A recent report states that by the end of 2020, nearly a third of small, independent farmers will face bankruptcy. I am making contact with farmers on the North and South Forks of Long Island and sometimes beyond to familiarize you with their faces.
These portraits capture farmers as they step away from the sun-warmed soil, often weary from the day’s work, with a film of dirt on their skin and clothes, and onto the pure black velvet of my backdrop. To gaze into the eyes of a farmer is to make a connection between the food that we eat and the person who not only grows it but also wrestles daily with the serious questions that face our food system.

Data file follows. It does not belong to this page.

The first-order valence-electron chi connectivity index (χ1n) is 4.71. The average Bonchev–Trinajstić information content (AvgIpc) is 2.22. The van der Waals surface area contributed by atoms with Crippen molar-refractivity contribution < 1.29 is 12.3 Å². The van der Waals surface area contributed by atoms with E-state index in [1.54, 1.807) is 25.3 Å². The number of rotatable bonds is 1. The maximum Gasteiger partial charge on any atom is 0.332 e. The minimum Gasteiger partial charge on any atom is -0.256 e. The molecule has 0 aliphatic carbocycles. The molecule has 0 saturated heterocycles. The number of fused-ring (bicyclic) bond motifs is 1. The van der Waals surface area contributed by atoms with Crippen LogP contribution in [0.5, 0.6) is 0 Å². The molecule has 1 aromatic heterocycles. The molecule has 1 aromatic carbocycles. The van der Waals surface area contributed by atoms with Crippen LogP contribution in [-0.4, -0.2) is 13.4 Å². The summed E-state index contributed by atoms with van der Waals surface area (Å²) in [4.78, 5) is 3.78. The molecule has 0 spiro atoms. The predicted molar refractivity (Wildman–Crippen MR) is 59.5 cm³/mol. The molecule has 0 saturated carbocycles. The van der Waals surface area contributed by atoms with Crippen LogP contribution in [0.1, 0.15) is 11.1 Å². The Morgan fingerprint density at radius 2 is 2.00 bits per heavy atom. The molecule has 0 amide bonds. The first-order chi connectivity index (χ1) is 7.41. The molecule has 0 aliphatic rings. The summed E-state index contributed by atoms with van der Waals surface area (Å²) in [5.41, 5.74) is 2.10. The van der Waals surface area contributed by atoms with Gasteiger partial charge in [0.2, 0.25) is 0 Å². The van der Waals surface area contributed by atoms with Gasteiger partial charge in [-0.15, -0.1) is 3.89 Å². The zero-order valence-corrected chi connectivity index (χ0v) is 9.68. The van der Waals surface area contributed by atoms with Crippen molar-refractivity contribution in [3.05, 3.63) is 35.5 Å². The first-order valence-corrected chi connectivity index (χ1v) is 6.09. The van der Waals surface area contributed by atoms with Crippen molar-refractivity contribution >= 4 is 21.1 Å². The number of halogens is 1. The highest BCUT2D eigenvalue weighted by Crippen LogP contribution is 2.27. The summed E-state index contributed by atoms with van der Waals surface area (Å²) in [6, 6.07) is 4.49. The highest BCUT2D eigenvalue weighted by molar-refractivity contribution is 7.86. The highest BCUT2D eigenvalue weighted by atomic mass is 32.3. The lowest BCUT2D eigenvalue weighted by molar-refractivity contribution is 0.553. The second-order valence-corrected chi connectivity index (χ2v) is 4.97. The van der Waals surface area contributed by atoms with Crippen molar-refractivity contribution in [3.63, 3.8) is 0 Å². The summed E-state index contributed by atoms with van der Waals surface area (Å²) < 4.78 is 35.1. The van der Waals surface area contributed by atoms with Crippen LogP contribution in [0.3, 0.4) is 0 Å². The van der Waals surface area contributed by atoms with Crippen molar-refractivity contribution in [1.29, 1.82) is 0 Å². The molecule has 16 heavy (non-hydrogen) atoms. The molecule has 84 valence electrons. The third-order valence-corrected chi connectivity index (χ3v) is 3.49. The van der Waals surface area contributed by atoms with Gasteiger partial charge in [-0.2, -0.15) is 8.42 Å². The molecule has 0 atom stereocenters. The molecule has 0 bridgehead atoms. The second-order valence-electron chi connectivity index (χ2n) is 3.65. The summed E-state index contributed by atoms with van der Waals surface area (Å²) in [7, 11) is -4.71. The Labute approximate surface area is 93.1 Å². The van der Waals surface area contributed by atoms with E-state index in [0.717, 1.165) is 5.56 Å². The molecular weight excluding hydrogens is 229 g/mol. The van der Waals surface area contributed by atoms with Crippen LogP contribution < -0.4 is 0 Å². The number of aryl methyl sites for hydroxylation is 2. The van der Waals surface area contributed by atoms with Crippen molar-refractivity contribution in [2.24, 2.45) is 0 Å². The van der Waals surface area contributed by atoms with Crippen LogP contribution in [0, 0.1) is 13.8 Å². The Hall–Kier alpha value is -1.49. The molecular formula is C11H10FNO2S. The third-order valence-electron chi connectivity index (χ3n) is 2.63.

Nature and unpredictable events like Covid-19 make enormous demands from our farmers, and as a result, the men and women responsible for growing our food are constantly learning and re-learning the best practices to serve her. They are scientists and artists; their lab coats and easels traded for the abundance that grows on our lands. When I close my eyes and imagine the shapes and textures of innovation, I don’t see wires and robots, and screens. I see the farmer, as they are, as they always have been.